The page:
Minnesota’s own tar sands pipeline runs 285-miles across northern Minnesota, online since October 2010, with volume increases in the works larger than Keystone XL.

By Susu Jeffrey
Photos: Friends of Coldwater

TransCanada’s Keystone XL tar sands pipeline holds a climate changing reputation among environmentalists. Another Canadian tar sands oil pipe transport company, Enbridge Energy L.P., with a pipeline already in the ground and online since October 2010, may soon exceed Keystone XL in capacity.
Enbridge’s Line 67, the “Alberta Clipper,” is in the Minnesota Public Utilities Commission permit process to carry 880,000 bpd (barrels per day) of diluted bitumen, or tar sands oil. Keystone XL is in the US presidential process for 830,000 bpd capacity.
To put this amount of oil in focus, both the TransCanada and Enbridge pipelines would exceed the nation of Iran’s permitted oil transport under sanctions. In May of this year Iran pumped 700,000 bpd The Economist reported (6/22/13. p.11).

Enbridge_Iranian Woman
Iranian-American Roya Damsaz in front of Enbridge’s “tank farm” at Clearbrook, Minnesota. If Enbridge’s two requested volume increases pass the Minnesota Public Utilities Commission, a single tar sands pipeline will carry more oil than Iran is allowed under sanctions. The round, white tank on the left holds 500,000 barrels of oil. There are nine Enbridge tanks at the Clearbrook facility. The Koch brothers Minnesota pipeline is directly across the street. Clearbrook’s population was 518 at the 2010 census; it’s an oil town.
The U.S. is now an energy exporter.

Enbridge’s 285-mile “Alberta Clipper” crosses the Mississippi River headwaters five (5) times. It also intercepts headwaters flowing northward to Hudson Bay and eastward to Lake Superior and the St. Lawrence. Enbridge has multiple other pipelines paralleling this one as well.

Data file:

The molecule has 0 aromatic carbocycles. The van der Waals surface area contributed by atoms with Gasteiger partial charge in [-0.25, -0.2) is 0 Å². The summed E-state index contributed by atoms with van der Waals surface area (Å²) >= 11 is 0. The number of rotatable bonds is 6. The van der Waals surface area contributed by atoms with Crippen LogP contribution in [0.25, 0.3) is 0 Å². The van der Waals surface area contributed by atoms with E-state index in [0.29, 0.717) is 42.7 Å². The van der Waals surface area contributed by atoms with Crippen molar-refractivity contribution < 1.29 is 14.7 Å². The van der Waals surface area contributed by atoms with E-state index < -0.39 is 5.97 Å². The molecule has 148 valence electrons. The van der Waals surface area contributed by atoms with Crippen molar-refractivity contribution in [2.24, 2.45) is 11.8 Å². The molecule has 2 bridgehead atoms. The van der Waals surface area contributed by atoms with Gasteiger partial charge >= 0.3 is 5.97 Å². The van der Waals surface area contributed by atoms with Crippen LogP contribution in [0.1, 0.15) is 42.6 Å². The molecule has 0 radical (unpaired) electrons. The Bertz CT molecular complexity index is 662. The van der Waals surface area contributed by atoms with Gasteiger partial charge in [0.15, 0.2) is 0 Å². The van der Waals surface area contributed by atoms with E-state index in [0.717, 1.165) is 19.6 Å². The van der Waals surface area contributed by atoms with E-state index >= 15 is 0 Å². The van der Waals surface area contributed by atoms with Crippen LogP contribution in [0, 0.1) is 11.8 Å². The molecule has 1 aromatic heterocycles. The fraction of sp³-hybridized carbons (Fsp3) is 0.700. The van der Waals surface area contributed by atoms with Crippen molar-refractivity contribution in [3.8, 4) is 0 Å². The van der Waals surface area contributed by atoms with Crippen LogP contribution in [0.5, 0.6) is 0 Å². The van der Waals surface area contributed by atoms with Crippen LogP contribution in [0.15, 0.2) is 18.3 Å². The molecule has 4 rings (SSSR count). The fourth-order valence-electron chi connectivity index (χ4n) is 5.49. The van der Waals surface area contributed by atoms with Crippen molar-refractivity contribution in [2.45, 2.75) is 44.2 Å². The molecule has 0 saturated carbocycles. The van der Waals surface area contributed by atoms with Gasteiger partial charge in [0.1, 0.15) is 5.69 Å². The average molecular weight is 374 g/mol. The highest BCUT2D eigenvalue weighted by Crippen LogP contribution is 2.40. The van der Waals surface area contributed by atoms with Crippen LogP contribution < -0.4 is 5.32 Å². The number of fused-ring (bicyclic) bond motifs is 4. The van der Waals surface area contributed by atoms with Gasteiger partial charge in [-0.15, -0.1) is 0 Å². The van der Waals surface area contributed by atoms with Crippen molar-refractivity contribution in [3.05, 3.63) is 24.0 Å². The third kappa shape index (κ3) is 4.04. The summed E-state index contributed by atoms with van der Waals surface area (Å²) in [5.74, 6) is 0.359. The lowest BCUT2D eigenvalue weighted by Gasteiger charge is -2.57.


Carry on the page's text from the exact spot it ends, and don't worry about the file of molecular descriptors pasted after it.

Single pipeline leaks under 1 percent or 2 percent do not register on internal leak detection systems. The State DEIS for Keystone XL notes that several small leaks on the Keystone XL pipeline could leak as much as five percent of its capacity, or 1.7 million gallons a day, without triggering its leak detection system.
Enbridge_1979 pipeline

Enbridge’s Pinewood oil spill in Beltrami County, Minnesota, was discovered in August 1979 and is being “studied.” Of the approximate 10,000 barrels spilled, 2,500 barrels remain in the ground 34 years later.

The Enbridge “Alberta Clipper” runs from Hardisty, Alberta, Canada, through a bit of northeast North Dakota, across northern Minnesota to the city of Superior, Wisconsin (sister city to Duluth, Minnesota, on Lake Superior). There are multiple tar sands oil pipelines to transport Enbridge diluted bitumen to the Midwest, and to the East and Gulf coasts for export. 
Enbridge is currently requesting a 26.6 percent (120,000 barrels per day) increase in sands oil through the “Alberta Clipper” pipeline from 450,000 to 570,000 bpd. We await the Minnesota Public Utilities Commission decision on the Clipper increase with our presence on the land and at hearings, with comments and public pressure.
The next increase, already in the works, from 570 bpd to 880,000 bpd would bring the total to a 97.85 percent increase in the existing pipe. That increase would require stronger pumping pressure as well as more pumping stations. It would carry a greater volume than the Keystone XL designed to move 830,000 bpd.
An Enbridge sands oil spill on July 25, 2010, was flushed into the Kalamazoo River (Michigan) where clean up costs are approaching $1 billion. Enbridge has been ordered to remove submerged tainted soil from 80 to 100 acres of river bottom. The Calhoun County Public Health Department (269-969-6371) closed parts of the river to swimming, fishing, even boating “until further notice.”
Tar sands oil is very thick, dense, sinks quickly and must be captured within 24 to 48 hours before it adheres to surrounding soil.  It is extracted with open pit mining or in-situ methods and is the most expensive fuel in the world because it requires extensive treatment before use as fuel.
Pipelines vary in diameter but oil pipelines are only 1/2 to 1/3 inch thick. The very dense bitumen is diluted, 40 percent is often quoted, so it will flow. Benzene and other substances in a protected recipe are mixed to liquefy the oil enough to be pushed through the pipes—at 100 degrees F.
The heat and abrasive quality of the oil and lubricants, diluted bitumen or “dilbit,” wear on the pipes (disputed by the industry). Some of the toxic dilutants, mixed together, are piped back for reuse, doubling the chance of spills.